United Valve – About Us – Company History
Through alliances and partnerships with 28 of the world’s top valve manufacturers, United Valve provides factory authorized valve modifications and repair services to a broad spectrum of distributors and end-users. Our 60,000 sq. ft. facility is located in Houston, Texas, in the heart of the Texas refining and petrochemical belt.
Our shop is equipped with state of the art machining, welding, pressure testing and non-destructive evaluation equipment. From X-ray radiography to CNC machining equipment, United Valve is vertically integrated to handle virtually any type of valve service in-house, with work performed by an experienced staff of technicians and craftsmen. Four overhead bridge cranes with a 25’ hook height enable us to handle valves up to 30 tons.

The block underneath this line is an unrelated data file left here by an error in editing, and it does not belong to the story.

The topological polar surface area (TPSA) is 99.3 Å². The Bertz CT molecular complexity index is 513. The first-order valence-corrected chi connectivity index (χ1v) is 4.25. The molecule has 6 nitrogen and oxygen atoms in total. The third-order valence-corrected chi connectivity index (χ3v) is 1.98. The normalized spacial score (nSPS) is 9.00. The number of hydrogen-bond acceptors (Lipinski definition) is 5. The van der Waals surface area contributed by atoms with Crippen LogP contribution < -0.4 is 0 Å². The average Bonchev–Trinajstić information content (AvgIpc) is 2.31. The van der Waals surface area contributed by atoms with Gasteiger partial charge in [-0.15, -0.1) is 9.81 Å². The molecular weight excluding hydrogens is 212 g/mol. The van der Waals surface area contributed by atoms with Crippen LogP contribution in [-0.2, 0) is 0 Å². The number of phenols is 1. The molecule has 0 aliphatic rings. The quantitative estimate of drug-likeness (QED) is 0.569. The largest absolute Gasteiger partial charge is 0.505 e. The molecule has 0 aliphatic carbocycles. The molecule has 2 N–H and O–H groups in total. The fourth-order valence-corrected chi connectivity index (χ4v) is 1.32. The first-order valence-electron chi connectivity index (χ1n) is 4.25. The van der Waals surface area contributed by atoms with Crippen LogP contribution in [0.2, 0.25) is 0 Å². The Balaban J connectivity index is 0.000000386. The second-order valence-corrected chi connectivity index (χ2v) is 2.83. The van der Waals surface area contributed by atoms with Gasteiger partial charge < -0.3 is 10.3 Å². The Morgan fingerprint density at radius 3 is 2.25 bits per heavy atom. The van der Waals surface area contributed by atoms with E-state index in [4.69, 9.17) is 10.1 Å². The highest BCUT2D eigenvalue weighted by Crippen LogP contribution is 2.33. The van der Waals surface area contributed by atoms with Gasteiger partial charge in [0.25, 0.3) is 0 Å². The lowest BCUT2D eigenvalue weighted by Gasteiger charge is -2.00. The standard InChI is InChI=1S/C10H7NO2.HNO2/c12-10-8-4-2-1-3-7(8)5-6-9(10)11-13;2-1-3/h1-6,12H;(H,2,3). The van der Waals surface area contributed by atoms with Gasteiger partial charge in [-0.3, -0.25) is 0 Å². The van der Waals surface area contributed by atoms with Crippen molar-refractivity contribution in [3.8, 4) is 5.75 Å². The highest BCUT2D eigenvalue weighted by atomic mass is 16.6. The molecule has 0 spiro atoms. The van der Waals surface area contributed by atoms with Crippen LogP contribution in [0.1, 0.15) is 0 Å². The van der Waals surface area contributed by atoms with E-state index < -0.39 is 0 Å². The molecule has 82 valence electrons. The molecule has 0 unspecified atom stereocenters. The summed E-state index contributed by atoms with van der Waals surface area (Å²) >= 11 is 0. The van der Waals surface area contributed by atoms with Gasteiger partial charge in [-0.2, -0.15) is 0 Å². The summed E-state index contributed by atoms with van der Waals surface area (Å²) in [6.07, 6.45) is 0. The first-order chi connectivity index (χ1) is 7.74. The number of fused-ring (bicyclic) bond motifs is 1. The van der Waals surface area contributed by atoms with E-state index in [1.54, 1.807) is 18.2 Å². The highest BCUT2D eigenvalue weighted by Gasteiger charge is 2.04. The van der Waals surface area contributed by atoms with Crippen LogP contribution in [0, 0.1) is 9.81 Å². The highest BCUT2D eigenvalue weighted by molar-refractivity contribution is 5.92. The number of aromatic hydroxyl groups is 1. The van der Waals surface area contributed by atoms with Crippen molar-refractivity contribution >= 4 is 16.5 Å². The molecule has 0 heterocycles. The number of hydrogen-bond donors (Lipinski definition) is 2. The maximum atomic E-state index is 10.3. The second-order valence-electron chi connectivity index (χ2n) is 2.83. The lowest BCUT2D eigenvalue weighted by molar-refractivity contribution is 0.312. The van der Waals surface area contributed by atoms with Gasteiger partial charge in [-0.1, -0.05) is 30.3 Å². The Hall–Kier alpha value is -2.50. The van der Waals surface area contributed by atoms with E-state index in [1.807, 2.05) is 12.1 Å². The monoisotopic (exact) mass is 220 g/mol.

Both valve manufacturers as well as end users have hailed our computer tracking system. It is “the central nervous system” of our entire operation, providing traceability and report generation capabilities on every valve that moves through our shop. This system is enhanced by extensive bar-coding capabilities, which provide high data accuracy and ease of data input. Advanced digital imaging equipment and software is also used to enhance our information gathering capabilities.
These “hardware” elements, combined with our 44 years of experience, have created a company with the equipment and expertise to handle virtually any valve repair, modification or service requirement.